The more correct question is WHO is Volt Typhoon? Volt Typhoon is a state-supported Chinese cyber operation. As detailed in an advisory released 8 Feb 2024, the ACSC reported that Volt Typhoon has compromised thousands of internet-connected devices as part of a larger effort to infiltrate western critical infrastructure, including naval ports, internet service providers, communications services, and utilities.

The operation works by exploiting vulnerabilities in small and end-of-life routers, firewalls, and virtual private networks (VPNs), often using administrator credentials and stolen passwords, or taking advantage of outmoded tech that hasn’t had regular security updates. It uses “living off the land” techniques, whereby their malware only uses existing resources in the operating system of what it’s targeting, rather than introducing a new (and more discoverable) file.

FBI director Christopher Wray described Volt Typhoon as ‘the defining threat of our generation’. Rather than stealing secrets, US and allied intelligence services said it was focused on “pre-positioning” itself for future acts of sabotage.

According to a report by CISA, the National Security Agency, and the FBI, Volt Typhoon hackers have kept this access for the last five years, and even though they only focused on US infrastructure, the breach probably impacted the US’s “Five Eyes” partners of Canada, Australia, New Zealand, and the UK.


Volt Typhoon exploits security flaws in a few ways:

  1. Exploiting Vulnerabilities: It exploits vulnerabilities in small and end-of-life routers, firewalls, and virtual private networks (VPNs). These are often devices that use administrator credentials and/or have not had regular security updates. It’s also known to exploit public-facing Fortinet FortiGuard devices, ManageEngine ADSelfService Plus CVE-2021-40539 RCE, NETGEAR, Citrix, Cisco and FatPipe CVE-2021-27860 RCE vulnerabilities for initial access.
  2. Living off the Land: Volt Typhoon uses a technique known as “living off the land”. This means the malware only uses existing resources in the operating system of what it’s targeting, rather than introducing a new (and more discoverable) file.
  3. Abusing Legitimate Software: It abuses legitimate software and network administration tools as a means of hiding its nefarious traffic.
  4. Pre-compromise Reconnaissance: It performs extensive pre-compromise reconnaissance and exploitation of known zero-day vulnerabilities in public-facing network appliances.

These techniques allow Volt Typhoon to gain initial access to their target’s environment via stolen credentials of valid accounts, and maintain this access for an extended period of time.


The ACSC advises that the following actions are taken as soon as possible to mitigate Volt Typhoon activity:
  • Apply patches for internet-facing systems. Prioritize patching critical vulnerabilities in appliances known to be frequently exploited by Volt Typhoon.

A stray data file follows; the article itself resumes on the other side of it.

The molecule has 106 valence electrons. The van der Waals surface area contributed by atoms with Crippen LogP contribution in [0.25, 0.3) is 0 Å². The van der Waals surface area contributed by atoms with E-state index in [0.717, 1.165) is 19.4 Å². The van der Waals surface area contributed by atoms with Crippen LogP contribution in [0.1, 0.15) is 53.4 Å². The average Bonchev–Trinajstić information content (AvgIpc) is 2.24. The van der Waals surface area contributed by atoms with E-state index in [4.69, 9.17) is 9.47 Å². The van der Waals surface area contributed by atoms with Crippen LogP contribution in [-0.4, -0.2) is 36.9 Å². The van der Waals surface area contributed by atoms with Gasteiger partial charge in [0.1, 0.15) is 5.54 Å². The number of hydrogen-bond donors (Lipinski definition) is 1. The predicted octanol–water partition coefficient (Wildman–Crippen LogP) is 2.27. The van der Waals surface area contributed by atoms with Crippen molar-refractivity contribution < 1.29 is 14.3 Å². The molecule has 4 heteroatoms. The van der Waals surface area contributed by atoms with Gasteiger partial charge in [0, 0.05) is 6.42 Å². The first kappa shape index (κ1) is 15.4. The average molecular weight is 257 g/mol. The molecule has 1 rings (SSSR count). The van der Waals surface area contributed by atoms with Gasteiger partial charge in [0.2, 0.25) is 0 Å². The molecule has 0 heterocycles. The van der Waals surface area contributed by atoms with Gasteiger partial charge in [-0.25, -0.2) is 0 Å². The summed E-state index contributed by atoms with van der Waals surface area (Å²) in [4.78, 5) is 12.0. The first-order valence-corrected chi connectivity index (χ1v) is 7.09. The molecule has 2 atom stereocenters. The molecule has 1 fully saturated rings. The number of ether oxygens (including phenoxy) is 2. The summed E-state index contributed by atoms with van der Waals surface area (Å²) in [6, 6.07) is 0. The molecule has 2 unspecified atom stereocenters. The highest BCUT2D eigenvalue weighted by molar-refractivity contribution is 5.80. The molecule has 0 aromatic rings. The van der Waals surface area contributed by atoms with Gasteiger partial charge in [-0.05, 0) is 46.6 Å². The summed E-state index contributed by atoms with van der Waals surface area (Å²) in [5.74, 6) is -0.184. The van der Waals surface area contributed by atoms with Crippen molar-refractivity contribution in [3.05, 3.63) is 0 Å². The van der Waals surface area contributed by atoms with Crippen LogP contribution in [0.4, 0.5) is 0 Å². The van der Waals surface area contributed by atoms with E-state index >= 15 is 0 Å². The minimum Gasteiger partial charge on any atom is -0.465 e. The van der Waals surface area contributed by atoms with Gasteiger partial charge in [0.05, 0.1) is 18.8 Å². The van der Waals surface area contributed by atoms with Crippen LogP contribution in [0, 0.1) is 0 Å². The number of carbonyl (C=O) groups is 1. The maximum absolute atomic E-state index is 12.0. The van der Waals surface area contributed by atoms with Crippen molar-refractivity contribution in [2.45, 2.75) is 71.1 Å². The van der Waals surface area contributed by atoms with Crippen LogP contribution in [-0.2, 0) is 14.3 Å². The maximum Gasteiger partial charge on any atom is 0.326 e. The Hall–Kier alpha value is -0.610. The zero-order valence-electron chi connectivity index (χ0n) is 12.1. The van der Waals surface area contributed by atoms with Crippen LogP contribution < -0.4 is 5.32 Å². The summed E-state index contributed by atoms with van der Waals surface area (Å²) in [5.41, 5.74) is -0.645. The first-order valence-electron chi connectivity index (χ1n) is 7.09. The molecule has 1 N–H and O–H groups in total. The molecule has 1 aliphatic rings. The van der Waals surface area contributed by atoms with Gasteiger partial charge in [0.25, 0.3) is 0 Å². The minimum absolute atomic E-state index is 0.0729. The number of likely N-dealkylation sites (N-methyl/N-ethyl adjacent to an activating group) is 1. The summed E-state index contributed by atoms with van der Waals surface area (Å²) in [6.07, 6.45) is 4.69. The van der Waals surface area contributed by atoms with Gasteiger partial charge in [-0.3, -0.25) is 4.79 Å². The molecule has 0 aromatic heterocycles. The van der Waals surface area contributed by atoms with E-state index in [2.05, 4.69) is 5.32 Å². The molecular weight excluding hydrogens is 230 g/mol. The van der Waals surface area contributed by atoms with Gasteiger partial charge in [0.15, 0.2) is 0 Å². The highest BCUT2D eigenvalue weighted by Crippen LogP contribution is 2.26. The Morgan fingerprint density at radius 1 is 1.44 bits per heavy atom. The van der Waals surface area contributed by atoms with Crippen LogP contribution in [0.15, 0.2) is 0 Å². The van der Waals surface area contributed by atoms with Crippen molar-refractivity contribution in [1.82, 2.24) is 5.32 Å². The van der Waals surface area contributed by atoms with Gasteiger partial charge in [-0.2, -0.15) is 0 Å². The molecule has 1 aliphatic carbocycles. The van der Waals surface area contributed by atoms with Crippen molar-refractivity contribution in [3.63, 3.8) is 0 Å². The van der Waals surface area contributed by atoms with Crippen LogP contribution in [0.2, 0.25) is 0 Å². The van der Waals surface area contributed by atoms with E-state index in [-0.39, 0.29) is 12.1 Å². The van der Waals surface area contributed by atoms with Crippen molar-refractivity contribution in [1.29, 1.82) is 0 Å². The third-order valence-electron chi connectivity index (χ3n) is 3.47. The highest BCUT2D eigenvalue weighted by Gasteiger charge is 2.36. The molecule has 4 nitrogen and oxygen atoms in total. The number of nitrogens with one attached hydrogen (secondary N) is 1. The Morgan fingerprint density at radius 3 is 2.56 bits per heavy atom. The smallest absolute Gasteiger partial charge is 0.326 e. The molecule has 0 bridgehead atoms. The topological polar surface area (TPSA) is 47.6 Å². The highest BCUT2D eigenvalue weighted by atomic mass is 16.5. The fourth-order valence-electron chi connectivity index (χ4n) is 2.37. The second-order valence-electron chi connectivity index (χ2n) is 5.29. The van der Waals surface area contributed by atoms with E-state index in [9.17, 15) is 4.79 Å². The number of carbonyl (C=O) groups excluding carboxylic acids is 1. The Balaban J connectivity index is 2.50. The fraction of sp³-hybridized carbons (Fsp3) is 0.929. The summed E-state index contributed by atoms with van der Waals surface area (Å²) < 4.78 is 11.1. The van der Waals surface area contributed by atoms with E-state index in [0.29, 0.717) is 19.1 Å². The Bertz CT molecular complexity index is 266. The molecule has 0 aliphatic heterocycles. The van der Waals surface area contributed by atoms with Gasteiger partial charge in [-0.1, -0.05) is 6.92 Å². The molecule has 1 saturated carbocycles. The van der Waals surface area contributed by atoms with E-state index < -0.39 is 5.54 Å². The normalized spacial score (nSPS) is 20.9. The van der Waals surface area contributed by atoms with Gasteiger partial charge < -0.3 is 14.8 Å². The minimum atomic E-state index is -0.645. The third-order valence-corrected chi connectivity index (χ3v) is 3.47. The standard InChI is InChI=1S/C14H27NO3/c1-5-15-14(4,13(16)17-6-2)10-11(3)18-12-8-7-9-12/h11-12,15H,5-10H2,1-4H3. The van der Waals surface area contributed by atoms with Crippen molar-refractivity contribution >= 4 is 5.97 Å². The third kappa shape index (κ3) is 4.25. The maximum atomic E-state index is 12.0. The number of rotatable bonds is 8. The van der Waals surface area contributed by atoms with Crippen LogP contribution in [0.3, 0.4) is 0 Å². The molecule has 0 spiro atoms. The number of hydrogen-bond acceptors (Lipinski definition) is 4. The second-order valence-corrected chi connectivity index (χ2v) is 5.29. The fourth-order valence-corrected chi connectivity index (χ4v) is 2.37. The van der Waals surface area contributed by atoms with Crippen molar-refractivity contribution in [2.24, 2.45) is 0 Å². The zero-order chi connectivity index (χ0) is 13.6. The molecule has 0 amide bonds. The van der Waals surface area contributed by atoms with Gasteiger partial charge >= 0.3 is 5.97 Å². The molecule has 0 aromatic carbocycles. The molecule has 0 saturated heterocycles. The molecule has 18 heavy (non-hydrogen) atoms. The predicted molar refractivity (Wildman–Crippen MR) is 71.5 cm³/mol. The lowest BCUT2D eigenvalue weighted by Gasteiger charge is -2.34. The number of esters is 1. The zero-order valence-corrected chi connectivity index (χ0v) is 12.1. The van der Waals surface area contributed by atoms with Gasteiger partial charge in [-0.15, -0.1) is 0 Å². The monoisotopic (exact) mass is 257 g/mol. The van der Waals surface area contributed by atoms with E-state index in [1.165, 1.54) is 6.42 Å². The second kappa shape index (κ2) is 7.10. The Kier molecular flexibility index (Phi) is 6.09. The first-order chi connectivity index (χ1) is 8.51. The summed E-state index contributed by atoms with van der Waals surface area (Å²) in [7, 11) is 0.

• Implement phishing-resistant MFA.
  • Ensure logging is turned on for application, access, and security logs and store logs in a central system.
In addition, the advisory provides detailed mitigation recommendations for IT network administrators. The ACSC provides a comprehensive list of recommendations for detecting if your organisation has been breached by Volt Typhoon that includes:
  • Applying ‘Living off the Land’ detection best practices
  • Reviewing application, security, and system event logs
  • Monitoring and reviewing OT system logs
  • Using gait to detect possible network proxy activities
  • Reviewing logins for impossible travel, and
  • Reviewing standard directories for unusual files
If your organisation has been breached, they provide a specific incident response approach that instructs an organisation to:
  • Sever the enterprise network from the internet.
  • Reset credentials of privileged and non-privileged accounts within the trust boundary of each compromised account.
  • Audit all network appliance and edge device configurations with indicators of malicious activity for signs of unauthorized or malicious configuration changes.
  • Report the compromise to an authoring agency.
  • For organizations with cloud or hybrid environments, apply best practices for identity and credential access management.
  • Reconnect to the internet.
  • Minimize and control use of remote access tools and protocols.
  • Consider sharing technical information with an authoring agency and/or a sector specific information sharing and analysis centre.

The Essential Eight

If your organisation’s security follows the Essential Eight security framework, you have probably already defended yourself against Volt Typhoon, because the three key mitigation actions that the ACSC recommends for Volt Typhoon are part of the Essential Eight. If your organisation doesn’t follow the Essential Eight, Frame Secure can quickly evaluate your security risks and give you remediation advice. Fill in the Contact Information below and one of our consultants will get in touch with you.